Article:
Electronic communications infrastructure (wired or wireless) used for law enforcement data must be protected from interception or loss of service.
Victoria Police must ensure that Agreements with Approved Third Parties include the requirement that electronic infrastructure (wired or wireless) be protected from interception or loss of service.
Statement of Objective
To ensure the continued availability, confidentiality and integrity of law enforcement data during electronic transmission.
Computer networks provide numerous ‘points of access’ to Victoria Police information and law enforcement data. Whilst extremely useful in providing computing services distributed across Victoria Police, such networks also provide many possible access points that might be exploited by an intruder and used to illegitimately access or release law enforcement data and thus must be protected.
If an intruder is able to gain access to a communications cable carrying law enforcement data, there are numerous means by which they might be able to intercept (and read or steal) that data. Similarly, such cables can be damaged accidentally or intentionally sabotaged causing a disruption to law enforcement data flow. Network cabling should be protected from unauthorised interception or damage, for example by using a conduit or by avoiding routes through public areas.
Clearly identified cable and equipment markings (including cable termination points) should be used to minimise handling errors, such as accidentally connecting unauthorised users to law enforcement data or systems.
Physical network infrastructure that is used to connect computers to networks and systems such as patch panels and cable rooms should only be accessible to authorised people.
Physical network infrastructure, including architecture and configuration of patch panels, should be documented. Standard operating procedures should include the requirement for keeping such configuration documentation up to date when configuration changes are made.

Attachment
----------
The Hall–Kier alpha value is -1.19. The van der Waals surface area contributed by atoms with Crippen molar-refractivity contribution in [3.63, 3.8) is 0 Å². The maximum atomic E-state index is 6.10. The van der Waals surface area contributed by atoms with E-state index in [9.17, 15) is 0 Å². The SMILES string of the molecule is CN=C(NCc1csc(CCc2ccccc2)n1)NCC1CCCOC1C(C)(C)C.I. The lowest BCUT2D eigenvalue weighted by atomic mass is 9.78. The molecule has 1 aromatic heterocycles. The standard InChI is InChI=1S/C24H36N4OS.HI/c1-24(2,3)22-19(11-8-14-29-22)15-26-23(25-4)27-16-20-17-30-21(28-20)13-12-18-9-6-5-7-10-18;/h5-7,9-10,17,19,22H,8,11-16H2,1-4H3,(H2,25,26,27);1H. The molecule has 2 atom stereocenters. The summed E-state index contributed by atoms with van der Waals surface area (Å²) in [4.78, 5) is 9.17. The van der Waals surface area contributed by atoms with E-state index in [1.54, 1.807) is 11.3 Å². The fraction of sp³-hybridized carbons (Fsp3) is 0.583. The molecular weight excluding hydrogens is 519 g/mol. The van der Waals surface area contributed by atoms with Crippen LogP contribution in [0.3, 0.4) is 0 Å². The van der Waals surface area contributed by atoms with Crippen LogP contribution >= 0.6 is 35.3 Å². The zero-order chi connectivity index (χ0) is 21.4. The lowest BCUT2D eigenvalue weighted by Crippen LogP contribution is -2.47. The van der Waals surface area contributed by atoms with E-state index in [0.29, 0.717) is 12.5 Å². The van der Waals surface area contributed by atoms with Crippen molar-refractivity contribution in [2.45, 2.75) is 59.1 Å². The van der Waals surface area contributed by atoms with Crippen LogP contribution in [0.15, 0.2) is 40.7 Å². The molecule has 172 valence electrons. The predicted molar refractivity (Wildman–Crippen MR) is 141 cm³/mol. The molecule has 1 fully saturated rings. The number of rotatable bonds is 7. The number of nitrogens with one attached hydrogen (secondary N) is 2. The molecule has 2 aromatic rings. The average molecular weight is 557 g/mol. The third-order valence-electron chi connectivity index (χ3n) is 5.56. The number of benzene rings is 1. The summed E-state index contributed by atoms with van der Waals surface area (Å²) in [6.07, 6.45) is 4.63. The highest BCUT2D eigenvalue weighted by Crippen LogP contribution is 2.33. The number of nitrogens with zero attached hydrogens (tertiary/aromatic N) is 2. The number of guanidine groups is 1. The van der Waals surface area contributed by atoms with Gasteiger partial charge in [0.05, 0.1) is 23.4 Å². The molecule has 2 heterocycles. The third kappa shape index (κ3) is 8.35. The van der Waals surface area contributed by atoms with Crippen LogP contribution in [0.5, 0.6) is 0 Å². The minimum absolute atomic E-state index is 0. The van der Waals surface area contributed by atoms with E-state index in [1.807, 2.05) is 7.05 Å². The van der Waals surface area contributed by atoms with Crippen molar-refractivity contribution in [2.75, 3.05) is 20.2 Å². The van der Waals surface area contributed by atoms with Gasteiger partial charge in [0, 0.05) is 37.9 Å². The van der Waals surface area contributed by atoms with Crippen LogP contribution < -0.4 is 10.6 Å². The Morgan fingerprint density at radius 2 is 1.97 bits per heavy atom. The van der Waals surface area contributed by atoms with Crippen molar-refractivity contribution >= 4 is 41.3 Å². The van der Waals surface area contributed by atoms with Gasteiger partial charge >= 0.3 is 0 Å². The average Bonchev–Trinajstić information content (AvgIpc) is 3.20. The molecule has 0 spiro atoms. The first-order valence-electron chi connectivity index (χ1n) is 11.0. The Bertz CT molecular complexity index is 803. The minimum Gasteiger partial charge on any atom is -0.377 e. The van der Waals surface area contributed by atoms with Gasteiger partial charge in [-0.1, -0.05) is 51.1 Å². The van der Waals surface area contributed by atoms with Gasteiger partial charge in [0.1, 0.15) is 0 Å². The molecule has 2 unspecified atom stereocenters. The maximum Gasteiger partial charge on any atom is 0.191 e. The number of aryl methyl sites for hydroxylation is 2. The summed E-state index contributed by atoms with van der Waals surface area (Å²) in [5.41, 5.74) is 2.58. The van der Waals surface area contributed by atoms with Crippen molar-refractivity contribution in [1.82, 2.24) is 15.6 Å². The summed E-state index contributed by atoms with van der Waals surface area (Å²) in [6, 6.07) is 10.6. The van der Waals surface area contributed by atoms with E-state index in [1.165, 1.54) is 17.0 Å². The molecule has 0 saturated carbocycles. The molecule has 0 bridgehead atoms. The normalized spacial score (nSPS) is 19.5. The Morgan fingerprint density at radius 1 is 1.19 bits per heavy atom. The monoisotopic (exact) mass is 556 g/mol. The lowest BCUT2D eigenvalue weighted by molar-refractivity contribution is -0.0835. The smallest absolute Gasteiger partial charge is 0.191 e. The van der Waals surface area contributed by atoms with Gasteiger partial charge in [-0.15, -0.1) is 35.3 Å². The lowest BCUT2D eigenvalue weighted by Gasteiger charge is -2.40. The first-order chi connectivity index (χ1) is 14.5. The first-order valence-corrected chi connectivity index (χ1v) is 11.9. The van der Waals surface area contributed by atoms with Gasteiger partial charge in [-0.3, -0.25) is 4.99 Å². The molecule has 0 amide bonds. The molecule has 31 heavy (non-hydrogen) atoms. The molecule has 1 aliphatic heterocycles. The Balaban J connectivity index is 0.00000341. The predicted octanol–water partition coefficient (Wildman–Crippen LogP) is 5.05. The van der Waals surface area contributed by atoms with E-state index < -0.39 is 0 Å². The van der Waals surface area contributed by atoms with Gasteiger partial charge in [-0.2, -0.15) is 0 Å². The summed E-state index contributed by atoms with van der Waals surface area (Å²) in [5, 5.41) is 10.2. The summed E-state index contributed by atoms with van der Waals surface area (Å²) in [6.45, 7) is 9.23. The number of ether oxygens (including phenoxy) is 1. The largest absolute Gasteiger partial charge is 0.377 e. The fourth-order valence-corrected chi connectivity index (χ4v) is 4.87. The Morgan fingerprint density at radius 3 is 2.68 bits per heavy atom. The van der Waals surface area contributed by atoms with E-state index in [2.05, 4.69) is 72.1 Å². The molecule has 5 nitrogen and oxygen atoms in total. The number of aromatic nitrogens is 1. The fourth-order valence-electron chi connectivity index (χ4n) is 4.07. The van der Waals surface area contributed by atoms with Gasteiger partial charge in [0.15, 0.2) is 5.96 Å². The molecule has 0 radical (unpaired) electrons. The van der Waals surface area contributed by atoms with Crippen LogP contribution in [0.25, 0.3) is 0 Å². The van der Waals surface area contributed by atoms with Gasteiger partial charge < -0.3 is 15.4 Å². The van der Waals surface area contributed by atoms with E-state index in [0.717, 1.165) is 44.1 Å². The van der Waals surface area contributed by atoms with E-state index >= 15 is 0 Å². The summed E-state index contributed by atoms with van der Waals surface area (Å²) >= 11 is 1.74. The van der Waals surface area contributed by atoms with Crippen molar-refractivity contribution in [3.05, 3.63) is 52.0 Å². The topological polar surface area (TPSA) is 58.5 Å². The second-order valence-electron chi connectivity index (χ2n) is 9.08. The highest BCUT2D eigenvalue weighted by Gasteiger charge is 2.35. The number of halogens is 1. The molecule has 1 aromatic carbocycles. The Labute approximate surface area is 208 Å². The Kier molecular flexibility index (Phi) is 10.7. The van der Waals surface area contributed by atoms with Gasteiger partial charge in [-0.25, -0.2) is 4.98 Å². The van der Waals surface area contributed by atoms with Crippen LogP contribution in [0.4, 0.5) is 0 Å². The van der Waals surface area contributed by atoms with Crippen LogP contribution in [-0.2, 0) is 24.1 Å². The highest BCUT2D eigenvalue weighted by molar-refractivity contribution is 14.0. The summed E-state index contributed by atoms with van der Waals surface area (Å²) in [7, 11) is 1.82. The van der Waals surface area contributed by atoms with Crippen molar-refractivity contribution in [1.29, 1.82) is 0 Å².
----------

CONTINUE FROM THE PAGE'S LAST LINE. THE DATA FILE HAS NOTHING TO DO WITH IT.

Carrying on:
For sensitive or critical systems further controls to consider include:
a) controlled access to patch panels, cable rooms or access points used for inspection and maintenance;
b) the use of secure conduit or securely routing the cables through protected areas;
c) protecting the cable from interception via the use of electromagnetic shielding;
d) the implementation of alternative transmission technologies such as fibre optic cabling (which is more complicated to intercept) where secure routing cannot be assured; and
e) conducting technical and physical inspections for unauthorised devices being attached to the cables.
Law enforcement data travelling over cables can be compromised by interference from electrical power cables. To ensure continued access, data or communications cables should be segregated from electrical power cables.
All computing devices produce unwanted electromagnetic emanations that in certain cases can relate to the information being processed. Using specialised monitoring technology an intruder might be able to intercept the emanations of a computer display screen (monitor) and visually ‘eavesdrop’ on the information being processed. Emanations security (also known as TEMPEST) controls should be considered in accordance with Commonwealth protective security requirements.
Wireless communications enable computers to connect to networks without physically connecting (without wires). As such, the chances of being illegally intercepted by unauthorised persons are greatly increased. When implementing wireless communications infrastructure, a risk assessment will greatly assist in identifying and addressing security issues and reduce exposure.